Eggs is one of the foods known as superfood. It’s one of the better protein sources you’ll find in your kitchen. Vitamins A, D, and B12, as well as an integral essence known as Choline, are all present. You can also have it for a very low price. It’s also found in a variety of recipes. Don’t let myths about cholesterol and saturated fats keep you from eating breakfast or lunch.
1. Nutrition Facts
One grade B egg (62grams) has 77 calories, 6g of protein and 5g of fat. It is also rich in the following:
Eggs also contain decent amounts Vitamin B6, D, E, and K, Calcium, and Zinc. If you can buy eggs that are rich in omega-3, it is very good for you. These omega-3-rich eggs are high in vitamins A and E.
2. Does not affect blood cholesterol
Is it true that eggs have a lot of cholesterol in them? Yes, that is right. A single seed contains 212mg. Just 300mg of cholesterol is consumed on a regular basis. However, it is important to understand that the cholesterol in this diet will not increase your blood cholesterol levels. Every day, the liver ( Liver ) produces a considerable amount of cholesterol. When you eat more cholesterol in your diet, your liver produces too little cholesterol to keep things in balance.
According to studies on egg nutrition are:
- 70% who eat eggs, cholesterol does not rise.
- 30% who ate eggs, cholesterol rose slightly and also LDL cholesterol.
If you have a genetic disease such as familial hypercholesterolemia or a genetic disorder called ApoE4you need to stay away from eggs for the sake of your health.
3. Raise HDL (Good Cholesterol)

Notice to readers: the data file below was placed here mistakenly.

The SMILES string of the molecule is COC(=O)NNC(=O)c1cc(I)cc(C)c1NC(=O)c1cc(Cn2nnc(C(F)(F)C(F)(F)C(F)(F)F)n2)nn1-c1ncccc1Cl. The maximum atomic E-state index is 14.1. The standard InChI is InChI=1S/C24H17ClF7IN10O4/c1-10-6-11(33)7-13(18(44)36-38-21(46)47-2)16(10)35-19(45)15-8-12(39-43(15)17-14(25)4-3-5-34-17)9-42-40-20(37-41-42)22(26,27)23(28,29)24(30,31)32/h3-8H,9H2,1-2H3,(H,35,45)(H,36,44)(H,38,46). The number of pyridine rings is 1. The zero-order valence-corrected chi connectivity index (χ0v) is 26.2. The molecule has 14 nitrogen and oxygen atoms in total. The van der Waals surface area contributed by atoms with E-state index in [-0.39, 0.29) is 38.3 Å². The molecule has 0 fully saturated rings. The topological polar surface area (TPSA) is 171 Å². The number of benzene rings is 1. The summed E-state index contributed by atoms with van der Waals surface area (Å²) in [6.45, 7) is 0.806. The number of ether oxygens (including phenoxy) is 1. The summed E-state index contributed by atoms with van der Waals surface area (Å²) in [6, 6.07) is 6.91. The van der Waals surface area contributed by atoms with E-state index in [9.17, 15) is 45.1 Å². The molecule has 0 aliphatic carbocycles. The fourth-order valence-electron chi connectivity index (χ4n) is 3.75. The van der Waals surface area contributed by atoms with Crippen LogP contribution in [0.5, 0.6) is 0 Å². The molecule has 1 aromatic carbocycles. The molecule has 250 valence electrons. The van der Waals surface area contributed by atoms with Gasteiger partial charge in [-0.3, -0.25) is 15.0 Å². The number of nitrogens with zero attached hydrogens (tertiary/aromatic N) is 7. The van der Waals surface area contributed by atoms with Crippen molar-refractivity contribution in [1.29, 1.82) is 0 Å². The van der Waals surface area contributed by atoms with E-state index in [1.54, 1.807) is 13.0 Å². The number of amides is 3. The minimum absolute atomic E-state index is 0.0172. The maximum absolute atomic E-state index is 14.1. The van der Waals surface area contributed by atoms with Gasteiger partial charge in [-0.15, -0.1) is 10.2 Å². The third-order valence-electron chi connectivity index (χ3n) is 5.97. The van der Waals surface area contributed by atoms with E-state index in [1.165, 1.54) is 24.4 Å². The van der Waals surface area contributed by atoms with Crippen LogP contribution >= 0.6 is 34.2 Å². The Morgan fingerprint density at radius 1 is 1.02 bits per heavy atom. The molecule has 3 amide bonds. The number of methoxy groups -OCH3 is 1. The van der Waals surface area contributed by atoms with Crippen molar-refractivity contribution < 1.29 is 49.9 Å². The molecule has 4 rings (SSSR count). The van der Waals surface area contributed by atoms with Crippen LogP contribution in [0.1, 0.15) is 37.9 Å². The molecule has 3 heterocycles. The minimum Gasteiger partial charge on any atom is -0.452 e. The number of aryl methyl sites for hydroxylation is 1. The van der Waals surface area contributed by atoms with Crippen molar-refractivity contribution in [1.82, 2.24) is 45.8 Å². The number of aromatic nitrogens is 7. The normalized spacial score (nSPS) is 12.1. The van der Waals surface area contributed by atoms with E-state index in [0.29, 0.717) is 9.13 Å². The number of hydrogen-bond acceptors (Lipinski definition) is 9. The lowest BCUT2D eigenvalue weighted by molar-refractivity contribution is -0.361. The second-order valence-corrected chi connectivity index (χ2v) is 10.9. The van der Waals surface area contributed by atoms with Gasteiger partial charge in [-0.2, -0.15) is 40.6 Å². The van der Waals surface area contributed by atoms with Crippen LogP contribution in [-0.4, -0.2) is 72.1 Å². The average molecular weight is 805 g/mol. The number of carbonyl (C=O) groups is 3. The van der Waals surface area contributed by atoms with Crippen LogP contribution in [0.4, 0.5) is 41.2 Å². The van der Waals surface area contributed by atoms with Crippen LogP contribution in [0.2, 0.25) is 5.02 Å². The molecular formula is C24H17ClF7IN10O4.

High Density Lipoprotein (HDL) stands for High Density Lipoprotein. It’s often referred to as “healthy cholesterol.” You will prevent heart failure, stroke, and other diseases if your HDL is high. One way to increase HDL is to eat eggs. In one study, consuming two eggs a day for six weeks increased HDL levels by 10%.
4. Lower The Risk of Heart Diseases
Many people believe that if these eggs are consumed on a daily basis, they can cause heart failure. LDL, or medium density lipoprotein ( Low Density Lipoprotein ), is classified as poor cholesterol, according to reports. Yes, that is right. If your LDL level is high, you’re more likely to develop heart disease.
The particle size of LDL is classified into two subcategories (small and large). People with mostly small-particle LDL have a greater chance of heart attack than those with mostly large-particle LDL, according to studies. While one seed can increase a small amount of LDL cholesterol in some people, studies indicate that small particles of LDL may clump together and form large particles of LDL.
There was no connection between its use and heart disease or stroke in a study of 17 studies with a total of 263,938 participants. Furthermore, studies show that people with this type of diabetes have a higher risk of heart disease. Since consuming high protein foods lowers the risk of heart disease, a low-carb diet can benefit people with diabetes.
5. Lutein & Zeaxanthin
The more we get older, the more diseases we develop, especially in our eyesight. There are nutrients that can help to save your eyes from blurring. Lutein and Zeaxanthin are two of them. All of these have a lot of antioxidants stored in their retinas. Limited doses of these nutrients have been shown in studies to reduce the risk of cataracts and macular degeneration.
Lutein and Zeaxanthin are abundant in egg yolks. Lutein levels can be raised by 28-50 percent and Zeaxanthin levels by 114-142 percent by eating 1.3 egg yolks a day for 4.5 weeks. It also has a lot of vitamin A. Vitamin A deficiency is a leading cause of blindness worldwide.